Almond growers will get a boost to plant cover crops

Almond growers will soon receive some much-needed sunshine in an otherwise dismal year in the form of access to cash to support efforts to expand the habitat and forage of honey bees, and other native pollinators now have another pot of money to help pay for this important work. The USDA Natural Resources Conservation Service (NRCS) last summer announced a $1.7 million grant to the Pollinator Partnership and partners in California’s almond, wine, dairy and livestock industries. The Almond Board is pleased to be part of this program and, along with the Pollinator Partnership, a founding member of the California Pollinator Coalition.

The coalition was formed in April 2021 and includes more than 20 agricultural, conservation and government organizations. Their common goal is to provide improved habitat for pollinators.

Almond growers in the state require more than 2 million hives each year, or nearly two-thirds of the captive honey bees in the United States.

The grant money will be used to cover part of the cost for growers and ranchers in 10 counties to plant new pollinator habitat or expand the use of integrated pest management (IPM) practices. Eligible counties are Fresno, Madera, Merced, Monterey, Napa, Stanislaus, San Joaquin, San Luis Obispo, Santa Barbara and Sonoma.

Details on how and when producers can apply for the money are expected to be announced later this year. The NRCS is working with the Pollinator Partnership to finalize the grant.

Josette Lewis, scientific director of the Almond Board of California, said the grant “is a great manifestation of the coalition’s power to bring partners together to make a difference on the ground” and most importantly adds vineyards to farmers eligible to receive a funding.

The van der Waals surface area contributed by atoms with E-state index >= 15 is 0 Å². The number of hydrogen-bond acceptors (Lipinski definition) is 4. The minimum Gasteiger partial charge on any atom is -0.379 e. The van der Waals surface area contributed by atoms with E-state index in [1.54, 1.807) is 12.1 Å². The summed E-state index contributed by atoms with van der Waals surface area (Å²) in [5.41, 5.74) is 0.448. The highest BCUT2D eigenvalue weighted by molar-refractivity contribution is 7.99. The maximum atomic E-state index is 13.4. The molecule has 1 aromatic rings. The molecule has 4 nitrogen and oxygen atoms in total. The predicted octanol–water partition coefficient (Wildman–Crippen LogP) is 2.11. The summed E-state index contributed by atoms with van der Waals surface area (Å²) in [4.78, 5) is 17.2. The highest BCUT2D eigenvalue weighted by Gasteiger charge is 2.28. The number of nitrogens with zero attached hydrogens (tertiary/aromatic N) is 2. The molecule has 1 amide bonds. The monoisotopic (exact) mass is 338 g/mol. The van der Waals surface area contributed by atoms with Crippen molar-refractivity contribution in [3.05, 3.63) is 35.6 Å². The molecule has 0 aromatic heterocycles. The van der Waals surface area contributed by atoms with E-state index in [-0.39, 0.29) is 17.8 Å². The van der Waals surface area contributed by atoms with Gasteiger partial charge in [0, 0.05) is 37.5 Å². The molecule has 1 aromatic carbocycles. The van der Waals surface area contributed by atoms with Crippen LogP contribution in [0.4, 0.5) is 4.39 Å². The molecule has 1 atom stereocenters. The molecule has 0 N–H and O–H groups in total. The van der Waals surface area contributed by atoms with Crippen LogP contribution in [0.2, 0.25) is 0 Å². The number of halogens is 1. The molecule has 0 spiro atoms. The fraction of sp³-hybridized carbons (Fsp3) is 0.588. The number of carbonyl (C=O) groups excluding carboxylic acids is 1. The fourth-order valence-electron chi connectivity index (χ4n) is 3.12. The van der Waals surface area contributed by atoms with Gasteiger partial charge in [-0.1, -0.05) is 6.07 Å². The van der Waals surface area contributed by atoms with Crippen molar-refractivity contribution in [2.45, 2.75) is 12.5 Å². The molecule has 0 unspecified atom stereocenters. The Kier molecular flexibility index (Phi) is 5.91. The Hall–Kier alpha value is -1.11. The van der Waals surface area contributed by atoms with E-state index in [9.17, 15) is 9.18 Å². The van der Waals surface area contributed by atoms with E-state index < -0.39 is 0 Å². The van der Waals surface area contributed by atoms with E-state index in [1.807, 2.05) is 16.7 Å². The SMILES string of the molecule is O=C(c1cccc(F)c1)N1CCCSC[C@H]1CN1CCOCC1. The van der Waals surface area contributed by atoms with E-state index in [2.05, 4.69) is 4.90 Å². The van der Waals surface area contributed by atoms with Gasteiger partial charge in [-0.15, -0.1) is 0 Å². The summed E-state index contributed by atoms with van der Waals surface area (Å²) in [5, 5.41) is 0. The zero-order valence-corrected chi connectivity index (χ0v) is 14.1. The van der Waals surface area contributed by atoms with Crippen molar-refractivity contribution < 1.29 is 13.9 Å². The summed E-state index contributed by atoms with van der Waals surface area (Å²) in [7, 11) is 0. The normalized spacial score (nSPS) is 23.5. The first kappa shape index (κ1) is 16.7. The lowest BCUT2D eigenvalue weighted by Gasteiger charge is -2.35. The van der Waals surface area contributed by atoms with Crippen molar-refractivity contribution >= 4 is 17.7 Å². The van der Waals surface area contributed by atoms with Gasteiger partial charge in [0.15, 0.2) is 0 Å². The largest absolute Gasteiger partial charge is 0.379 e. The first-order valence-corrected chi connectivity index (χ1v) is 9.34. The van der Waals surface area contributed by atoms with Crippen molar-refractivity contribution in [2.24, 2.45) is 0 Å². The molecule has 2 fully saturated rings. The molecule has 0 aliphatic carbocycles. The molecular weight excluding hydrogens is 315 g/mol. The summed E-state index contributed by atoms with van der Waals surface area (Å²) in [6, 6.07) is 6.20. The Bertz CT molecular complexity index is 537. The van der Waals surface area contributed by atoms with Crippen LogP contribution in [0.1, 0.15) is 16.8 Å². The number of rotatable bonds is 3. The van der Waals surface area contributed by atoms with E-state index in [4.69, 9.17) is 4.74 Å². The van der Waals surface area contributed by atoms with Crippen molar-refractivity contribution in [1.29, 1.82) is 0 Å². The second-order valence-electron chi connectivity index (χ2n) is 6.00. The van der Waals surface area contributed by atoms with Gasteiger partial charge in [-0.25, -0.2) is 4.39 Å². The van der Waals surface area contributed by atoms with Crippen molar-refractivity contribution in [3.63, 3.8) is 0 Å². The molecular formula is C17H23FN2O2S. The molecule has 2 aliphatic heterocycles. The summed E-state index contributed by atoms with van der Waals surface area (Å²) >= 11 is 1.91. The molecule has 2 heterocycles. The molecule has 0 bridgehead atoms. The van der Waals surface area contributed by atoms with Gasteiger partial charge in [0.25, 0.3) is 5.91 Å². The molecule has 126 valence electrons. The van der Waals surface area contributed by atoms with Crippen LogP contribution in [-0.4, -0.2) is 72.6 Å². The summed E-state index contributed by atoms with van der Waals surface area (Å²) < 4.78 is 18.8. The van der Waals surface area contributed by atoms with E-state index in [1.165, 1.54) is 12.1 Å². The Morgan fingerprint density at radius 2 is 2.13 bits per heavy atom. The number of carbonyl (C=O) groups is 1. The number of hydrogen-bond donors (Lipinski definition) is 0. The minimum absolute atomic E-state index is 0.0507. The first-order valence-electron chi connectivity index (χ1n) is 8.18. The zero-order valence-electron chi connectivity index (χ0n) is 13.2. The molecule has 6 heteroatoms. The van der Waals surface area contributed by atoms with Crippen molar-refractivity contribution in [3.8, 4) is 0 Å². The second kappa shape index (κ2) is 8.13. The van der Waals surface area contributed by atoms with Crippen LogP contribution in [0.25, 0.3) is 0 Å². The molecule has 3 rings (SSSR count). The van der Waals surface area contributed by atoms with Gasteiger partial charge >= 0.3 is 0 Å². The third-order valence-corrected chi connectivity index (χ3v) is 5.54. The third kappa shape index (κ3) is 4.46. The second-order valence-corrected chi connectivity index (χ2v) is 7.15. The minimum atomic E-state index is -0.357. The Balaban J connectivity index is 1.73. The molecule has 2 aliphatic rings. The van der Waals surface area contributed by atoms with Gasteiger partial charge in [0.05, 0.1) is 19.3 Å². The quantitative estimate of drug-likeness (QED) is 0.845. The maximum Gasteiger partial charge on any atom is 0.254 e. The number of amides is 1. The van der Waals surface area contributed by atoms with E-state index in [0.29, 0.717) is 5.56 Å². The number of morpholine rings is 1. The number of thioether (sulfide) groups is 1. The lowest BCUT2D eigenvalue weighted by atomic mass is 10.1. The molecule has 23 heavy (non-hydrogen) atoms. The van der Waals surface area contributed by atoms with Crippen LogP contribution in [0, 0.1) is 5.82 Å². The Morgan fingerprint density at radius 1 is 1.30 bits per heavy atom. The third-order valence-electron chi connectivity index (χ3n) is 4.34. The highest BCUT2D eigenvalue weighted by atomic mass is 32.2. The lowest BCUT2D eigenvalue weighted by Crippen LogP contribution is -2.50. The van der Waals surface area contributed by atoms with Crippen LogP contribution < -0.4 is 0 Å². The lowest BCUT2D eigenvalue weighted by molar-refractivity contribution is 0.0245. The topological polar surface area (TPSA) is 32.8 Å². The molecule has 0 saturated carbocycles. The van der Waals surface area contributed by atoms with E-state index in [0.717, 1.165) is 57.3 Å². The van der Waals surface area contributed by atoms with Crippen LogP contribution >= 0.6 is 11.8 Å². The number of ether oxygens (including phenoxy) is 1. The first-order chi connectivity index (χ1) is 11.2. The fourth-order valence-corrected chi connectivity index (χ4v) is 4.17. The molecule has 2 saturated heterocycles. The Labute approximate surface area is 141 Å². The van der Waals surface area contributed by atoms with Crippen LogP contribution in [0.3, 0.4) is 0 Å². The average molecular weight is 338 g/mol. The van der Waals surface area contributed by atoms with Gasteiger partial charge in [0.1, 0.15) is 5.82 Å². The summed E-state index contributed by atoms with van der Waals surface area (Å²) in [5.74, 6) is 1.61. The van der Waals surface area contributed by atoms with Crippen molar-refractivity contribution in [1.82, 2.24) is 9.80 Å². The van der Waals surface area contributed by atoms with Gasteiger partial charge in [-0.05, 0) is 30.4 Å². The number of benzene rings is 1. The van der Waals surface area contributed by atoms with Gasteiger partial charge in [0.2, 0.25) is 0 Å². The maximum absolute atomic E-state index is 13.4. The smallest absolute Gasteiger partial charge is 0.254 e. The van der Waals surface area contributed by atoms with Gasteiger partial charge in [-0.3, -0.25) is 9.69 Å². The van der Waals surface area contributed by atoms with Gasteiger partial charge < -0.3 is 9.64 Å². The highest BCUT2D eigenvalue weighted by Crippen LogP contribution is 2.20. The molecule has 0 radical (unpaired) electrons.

For almond growers, an important aspect of the new subsidy is that there will be no income restrictions on who can receive incentives to plant hedges or conservation cover around their orchards, adding cover crops between rows or incorporate pollinator-friendly IPM methods. like sexual confusion for enemy #1, the Orange Belly Button Worm (NOW).

“This program has no revenue caps. It has been difficult for many almond growers to access NRCS programs,” says Lewis. almond trees to meet the revenue cap that normally applies to NRCS programs. This opens the window for growers to more easily access funds.”

Lewis adds that the grant “demonstrates that the coalition is not just talking about our commitment to pollinators, but actually doing things to expand pollinator forage and habitat on working lands.”

Josette Lewis

Producers have long complained that revenue caps are too low, and Lewis says this latest grant will make a real difference to their practices, which is important for positioning the industry in the minds of the public and officials. governmental.

“It is important that agriculture is recognized as part of the solution for healthy ecosystems, providing evidence to policy makers and the market of the stewardship producers are already demonstrating and their willingness to scale up,” says -she.

Lewis hopes to have more information about how almond growers can participate in the new program in time to share it in December at the annual Almond Conference in Sacramento.

The California Pollinator Coalition — convened by the Pollinator Partnership, the California Department of Food and Agriculture, and the Almond Board — is made up of a diverse group of agricultural and conservation organizations. The coalition and its members are committed to increasing pollinator habitat on working lands. Additionally, the group promotes research and tracks its progress towards healthy and abundant habitats.


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